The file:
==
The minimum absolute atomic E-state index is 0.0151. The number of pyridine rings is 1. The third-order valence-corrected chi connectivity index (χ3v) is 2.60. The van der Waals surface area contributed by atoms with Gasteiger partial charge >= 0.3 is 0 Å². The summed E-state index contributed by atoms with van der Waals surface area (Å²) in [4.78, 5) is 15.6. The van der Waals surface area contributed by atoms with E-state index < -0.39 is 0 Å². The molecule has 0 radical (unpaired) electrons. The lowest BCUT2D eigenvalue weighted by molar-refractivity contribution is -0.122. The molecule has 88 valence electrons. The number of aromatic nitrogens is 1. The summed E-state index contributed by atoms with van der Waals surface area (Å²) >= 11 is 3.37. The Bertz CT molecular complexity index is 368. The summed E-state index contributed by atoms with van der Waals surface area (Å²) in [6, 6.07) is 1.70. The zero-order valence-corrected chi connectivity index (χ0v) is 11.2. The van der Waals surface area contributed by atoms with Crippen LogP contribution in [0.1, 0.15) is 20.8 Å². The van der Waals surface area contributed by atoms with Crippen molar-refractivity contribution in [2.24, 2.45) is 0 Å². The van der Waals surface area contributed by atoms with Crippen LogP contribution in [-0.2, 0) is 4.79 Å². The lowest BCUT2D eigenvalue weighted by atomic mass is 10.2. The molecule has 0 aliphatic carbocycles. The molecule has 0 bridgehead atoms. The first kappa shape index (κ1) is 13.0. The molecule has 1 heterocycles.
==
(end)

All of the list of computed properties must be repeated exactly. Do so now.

The minimum absolute atomic E-state index is 0.0151. The number of pyridine rings is 1. The third-order valence-corrected chi connectivity index (χ3v) is 2.60. The van der Waals surface area contributed by atoms with Gasteiger partial charge >= 0.3 is 0 Å². The summed E-state index contributed by atoms with van der Waals surface area (Å²) in [4.78, 5) is 15.6. The van der Waals surface area contributed by atoms with E-state index < -0.39 is 0 Å². The molecule has 0 radical (unpaired) electrons. The lowest BCUT2D eigenvalue weighted by molar-refractivity contribution is -0.122. The molecule has 88 valence electrons. The number of aromatic nitrogens is 1. The summed E-state index contributed by atoms with van der Waals surface area (Å²) >= 11 is 3.37. The Bertz CT molecular complexity index is 368. The summed E-state index contributed by atoms with van der Waals surface area (Å²) in [6, 6.07) is 1.70. The zero-order valence-corrected chi connectivity index (χ0v) is 11.2. The van der Waals surface area contributed by atoms with Crippen LogP contribution in [0.1, 0.15) is 20.8 Å². The van der Waals surface area contributed by atoms with Crippen molar-refractivity contribution in [2.24, 2.45) is 0 Å². The van der Waals surface area contributed by atoms with Crippen LogP contribution in [-0.2, 0) is 4.79 Å². The lowest BCUT2D eigenvalue weighted by atomic mass is 10.2. The molecule has 0 aliphatic carbocycles. The molecule has 0 bridgehead atoms. The first kappa shape index (κ1) is 13.0. The molecule has 1 heterocycles.